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Georgia swimming’s Jack Bauerle enters 40th year of coaching

by ZwemZa on September 14th, 2018

Head coach Jack Bauerle stand at the side of the pool as the University of Georgia Swimming and Diving team competes against Georgia Tech in the Gabrielsen Natatorium, in Athens, Georgia, on Wednesday, November 8, 2017. Georgia had a victory over Georgia Tech with the women’s team posting a 179-121 decision and the men’s team picking up a 182-113 decision. Photo/Jane Snyder,

As Georgia swimming and diving returns to the pool to prepare for the upcoming season, head coach Jack Bauerle returns for his 40th year as head coach. This makes Bauerle the longest tenured head coach in Georgia history.

While speaking to the media Friday, Bauerle paused to talk to members of the swim team, including making an observation of the contrast in the age between himself and his swimmers.

“Hair’s growing back and mine’s going the other way,” Bauerle said to a member of the team.

Bauerle said 40 plus years at Georgia makes him feel old. Prior to becoming head coach of the program, Bauerle swam for the Bulldogs during his time in college. Longevity is a word Bauerle mentioned multiple times as a trait he admired from his own mentors in Georgia athletics, such as Dan Magill and Vince Dooley.

“[Dooley] and I are quite close we just exchanged text messages yesterday,” Bauerle said.

This year is special to Bauerle because he has now reached the lengths of dedication that his role models and predecessors in Georgia sports have. Bauerle said it has been a lot of time spent, but he is thankful for the friendships and athletes he has impacted.

Jordan Stout is heading into her third year swimming under Bauerle and she values his tradition of turning out amazing swimmers and his individualization of the Georgia swim program.

“It’s just crazy the stuff that he knows and how he’s seen certain drills that work out or how to train different athletes over the years,” Stout said.

Swimmer Javier Acevedo said having a coach so accomplished allows the team to know they are only going to get the best from him. He said it is almost as if their team has an advantage over the rest.

Although Bauerle said being around for 40 seasons makes him feel old, he added the saying is true — kids, in this case, his athletes, keep him young.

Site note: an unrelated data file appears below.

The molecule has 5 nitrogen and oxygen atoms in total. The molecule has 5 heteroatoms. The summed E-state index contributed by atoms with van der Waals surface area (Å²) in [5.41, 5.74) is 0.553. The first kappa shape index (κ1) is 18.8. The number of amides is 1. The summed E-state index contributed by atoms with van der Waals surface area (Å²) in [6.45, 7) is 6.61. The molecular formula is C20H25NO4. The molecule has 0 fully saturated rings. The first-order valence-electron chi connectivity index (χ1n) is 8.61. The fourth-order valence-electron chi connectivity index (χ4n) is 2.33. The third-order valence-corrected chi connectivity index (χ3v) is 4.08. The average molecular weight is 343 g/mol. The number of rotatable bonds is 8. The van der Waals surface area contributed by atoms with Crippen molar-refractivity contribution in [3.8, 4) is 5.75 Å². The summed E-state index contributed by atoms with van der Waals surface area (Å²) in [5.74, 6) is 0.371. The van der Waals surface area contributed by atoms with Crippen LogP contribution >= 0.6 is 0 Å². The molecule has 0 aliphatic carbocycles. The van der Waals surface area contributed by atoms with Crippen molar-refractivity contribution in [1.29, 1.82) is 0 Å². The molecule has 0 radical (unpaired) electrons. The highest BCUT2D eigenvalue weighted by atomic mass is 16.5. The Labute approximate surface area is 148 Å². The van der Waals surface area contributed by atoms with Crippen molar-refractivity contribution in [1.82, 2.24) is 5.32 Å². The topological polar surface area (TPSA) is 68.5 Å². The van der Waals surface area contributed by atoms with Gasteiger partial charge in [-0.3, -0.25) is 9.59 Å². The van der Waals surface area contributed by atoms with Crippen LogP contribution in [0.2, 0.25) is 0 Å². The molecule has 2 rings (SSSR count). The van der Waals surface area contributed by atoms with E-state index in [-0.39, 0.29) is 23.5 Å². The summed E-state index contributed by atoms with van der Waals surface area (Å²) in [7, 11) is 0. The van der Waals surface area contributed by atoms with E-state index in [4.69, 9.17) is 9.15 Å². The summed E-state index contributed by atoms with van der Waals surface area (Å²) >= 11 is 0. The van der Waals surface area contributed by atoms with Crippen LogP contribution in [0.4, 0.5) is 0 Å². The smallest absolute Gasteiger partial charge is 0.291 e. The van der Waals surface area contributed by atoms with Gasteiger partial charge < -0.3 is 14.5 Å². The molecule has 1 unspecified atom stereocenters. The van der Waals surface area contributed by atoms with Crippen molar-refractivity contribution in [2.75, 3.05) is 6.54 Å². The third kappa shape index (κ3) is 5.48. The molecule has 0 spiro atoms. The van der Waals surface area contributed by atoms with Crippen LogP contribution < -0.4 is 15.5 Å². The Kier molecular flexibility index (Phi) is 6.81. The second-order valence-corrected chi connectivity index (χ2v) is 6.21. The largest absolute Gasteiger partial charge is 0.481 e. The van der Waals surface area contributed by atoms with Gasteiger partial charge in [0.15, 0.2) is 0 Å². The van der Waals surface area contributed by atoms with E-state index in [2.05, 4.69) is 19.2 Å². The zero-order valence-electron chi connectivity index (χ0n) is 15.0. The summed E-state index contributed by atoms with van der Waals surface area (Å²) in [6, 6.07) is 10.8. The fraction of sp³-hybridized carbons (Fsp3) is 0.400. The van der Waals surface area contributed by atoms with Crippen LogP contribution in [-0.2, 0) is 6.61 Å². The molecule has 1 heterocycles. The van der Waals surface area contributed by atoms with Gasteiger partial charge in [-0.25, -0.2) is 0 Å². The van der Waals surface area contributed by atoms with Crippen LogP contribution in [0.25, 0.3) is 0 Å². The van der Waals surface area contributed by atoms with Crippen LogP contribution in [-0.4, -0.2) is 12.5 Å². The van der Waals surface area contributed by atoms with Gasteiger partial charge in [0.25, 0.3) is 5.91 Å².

Bauerle said every year is different and this season is no exception.

“I don’t think we are star-ridden, but I think we are pretty good across the board,” Bauerle said. “I think we have some people that are really going to break out and be spectacular, but I also think we are getting a little more depth than we’ve had.”

Despite a different roster and talent, Bauerle said the goal is the same.

“We want to be the team we can be,” Bauerle said. “If you have your best year], then you’re doing something for this team and school too.”

Stout said one day she was having a bad practice and Bauerle could tell she was down on herself. He looked at her in the pool and told her that hard work pays off. It is the advice she now says was some of the most meaningful to her.

Acevedo said he did not personally have the performance he wanted at NCAAs this past year, and Bauerle told him he was not alone. Every swimmer goes through it.

It’s just another piece of advice the swimmers have taken from their veteran coach.

“I definitely think it brings a lot of joy to him to coach us,” Acevedo said.

Bauerle has 562 combined men’s and women’s victories, which ranks first among active NCAA coaches, first all-time in the SEC, and second on the all-time list. Heading into his 40th year, Bauerle will likely grow his list of accolades.

“You look back and you go ‘Holy Christmas,’” Bauerle said.

Anna Glen Grove | The Red & Black

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